There’s something about fringe theatre that really appeals to me. The close proximity of the audience to the action gives the drama an extra dimension that one does not get from the larger and more established West End theatres. There is an immediacy of performance and an intimacy which is quite unique and it can be incredibly moving and effective. So I was more than happy when TLE sent me down to the Tabard Theatre in Turnham Green for a new production of Alan Ayckbourn’s Time of my Life.
Another great thing about fringe theatres is that they are often above, or next to, pubs, which always enhances any theatrical experience. So my date for the night (my brother) and I bought our pints and headed upstairs into the cosy 96-seater venue.
What of the play itself? It is set in Yorkshire in a restaurant called Calvinu’s in the late 1980’s and is centred around Laura Stratton’s birthday meal with her husband Gerry, her son Glyn and daughter-in-law Stephanie, and her favourite son Adam and his new girlfriend Maureen. The evening begins pleasantly enough but soon tensions in the relationships between the various family members become apparent. The play cleverly juxtaposes future lives of Glyn and Stephanie and the previous history of Adam and Maureen, with the present relationship of Laura and Gerry – all taking place at different tables in the restaurant.
Ayckbourn’s script is humorous but as is often the case in his works he contrasts these moments with raw emotional intensity. There is an underlying commentary on social class and how things are not always as rosy as they first seem. Law Ballard’s simple but effective staging is perfect for the intimate space and allows each the audience to really engage with each character.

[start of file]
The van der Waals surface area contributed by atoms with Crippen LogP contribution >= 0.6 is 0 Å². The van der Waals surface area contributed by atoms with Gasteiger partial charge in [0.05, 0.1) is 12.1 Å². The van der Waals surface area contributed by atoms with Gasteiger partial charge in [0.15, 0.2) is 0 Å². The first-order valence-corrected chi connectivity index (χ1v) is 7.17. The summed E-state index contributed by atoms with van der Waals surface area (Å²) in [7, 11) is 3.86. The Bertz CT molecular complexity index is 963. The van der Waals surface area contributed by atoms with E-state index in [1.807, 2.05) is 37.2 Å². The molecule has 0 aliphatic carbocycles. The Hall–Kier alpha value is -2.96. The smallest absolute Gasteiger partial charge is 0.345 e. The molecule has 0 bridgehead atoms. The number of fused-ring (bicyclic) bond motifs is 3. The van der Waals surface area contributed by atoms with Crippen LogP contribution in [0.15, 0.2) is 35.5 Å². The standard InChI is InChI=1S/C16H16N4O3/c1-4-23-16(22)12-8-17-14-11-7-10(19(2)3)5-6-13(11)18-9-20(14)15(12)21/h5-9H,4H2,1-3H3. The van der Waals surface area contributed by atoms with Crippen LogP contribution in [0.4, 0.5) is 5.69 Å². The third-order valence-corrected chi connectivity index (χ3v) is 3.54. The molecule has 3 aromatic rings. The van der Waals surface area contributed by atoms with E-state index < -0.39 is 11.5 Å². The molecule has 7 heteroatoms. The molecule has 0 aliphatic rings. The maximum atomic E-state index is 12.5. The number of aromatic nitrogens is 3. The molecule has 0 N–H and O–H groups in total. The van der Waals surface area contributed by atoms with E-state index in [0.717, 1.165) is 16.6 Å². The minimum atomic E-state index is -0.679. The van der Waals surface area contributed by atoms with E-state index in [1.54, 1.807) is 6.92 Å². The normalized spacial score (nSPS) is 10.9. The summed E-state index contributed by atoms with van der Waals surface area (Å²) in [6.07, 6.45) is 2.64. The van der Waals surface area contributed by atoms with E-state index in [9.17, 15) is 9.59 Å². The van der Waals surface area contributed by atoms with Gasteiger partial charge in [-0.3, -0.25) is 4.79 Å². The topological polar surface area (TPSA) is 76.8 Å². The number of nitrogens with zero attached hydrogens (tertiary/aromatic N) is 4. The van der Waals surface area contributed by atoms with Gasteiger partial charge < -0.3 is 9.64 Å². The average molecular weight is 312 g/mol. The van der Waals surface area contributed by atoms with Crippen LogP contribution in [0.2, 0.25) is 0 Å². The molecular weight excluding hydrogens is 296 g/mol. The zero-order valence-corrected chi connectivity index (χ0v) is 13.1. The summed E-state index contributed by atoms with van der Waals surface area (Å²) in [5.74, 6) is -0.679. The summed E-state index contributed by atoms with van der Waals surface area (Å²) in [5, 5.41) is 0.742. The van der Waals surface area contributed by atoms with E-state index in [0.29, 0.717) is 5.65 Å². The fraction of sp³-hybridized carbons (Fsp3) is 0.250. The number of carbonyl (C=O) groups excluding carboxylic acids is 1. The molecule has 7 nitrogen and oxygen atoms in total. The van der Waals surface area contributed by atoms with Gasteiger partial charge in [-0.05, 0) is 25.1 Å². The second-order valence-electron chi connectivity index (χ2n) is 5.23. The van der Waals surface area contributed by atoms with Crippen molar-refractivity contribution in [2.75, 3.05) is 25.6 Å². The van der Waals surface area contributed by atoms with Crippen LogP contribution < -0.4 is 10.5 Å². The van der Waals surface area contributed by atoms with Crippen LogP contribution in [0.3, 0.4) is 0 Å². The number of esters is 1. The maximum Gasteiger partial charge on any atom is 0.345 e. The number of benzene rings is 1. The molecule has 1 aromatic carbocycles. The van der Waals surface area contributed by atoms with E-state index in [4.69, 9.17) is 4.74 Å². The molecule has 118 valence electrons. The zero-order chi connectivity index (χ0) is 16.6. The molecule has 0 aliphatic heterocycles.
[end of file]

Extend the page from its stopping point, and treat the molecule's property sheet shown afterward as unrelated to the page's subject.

Tansy Adair was the standout performer as Glyn’s long-suffering wife Stephanie. The emotional extremes she portrayed were moving and to top it all off she had an almost impeccable Yorkshire accent. David Lucas and Joanna Pope as Gerry and Laura both excelled as bickering husband and wife. Pope in particular delivered Laura’s withering judgements of all her family members with typical Yorkshire honesty. Lucy Formby’s Maureen was enchanting as the working-class girlfriend/fiancée of Adam. She wore some absolutely awesome late 80’s costumes (by Bonnie Adair) that made me come over all nostalgic. Adam Wittek was a real delight playing Calvinu’s various waiters with impressive versatility and impeccable comic timing.
Despite a few dodgy Yorkshire accents the evening was a success. The cast all gave committed, honest performances of Ayckbourn’s brilliant play. He is one of Britain’s greatest ever playwright’s and if you are unfamiliar with his work, you should definitely go and see Time of my Life. Plus there’s pub downstairs. What’s not to like?
David is Sports Editor for The London Economic [email protected]_Sport
Time of my Life is running until the 28th of March. For more information visit www.tabardweb.co.uk/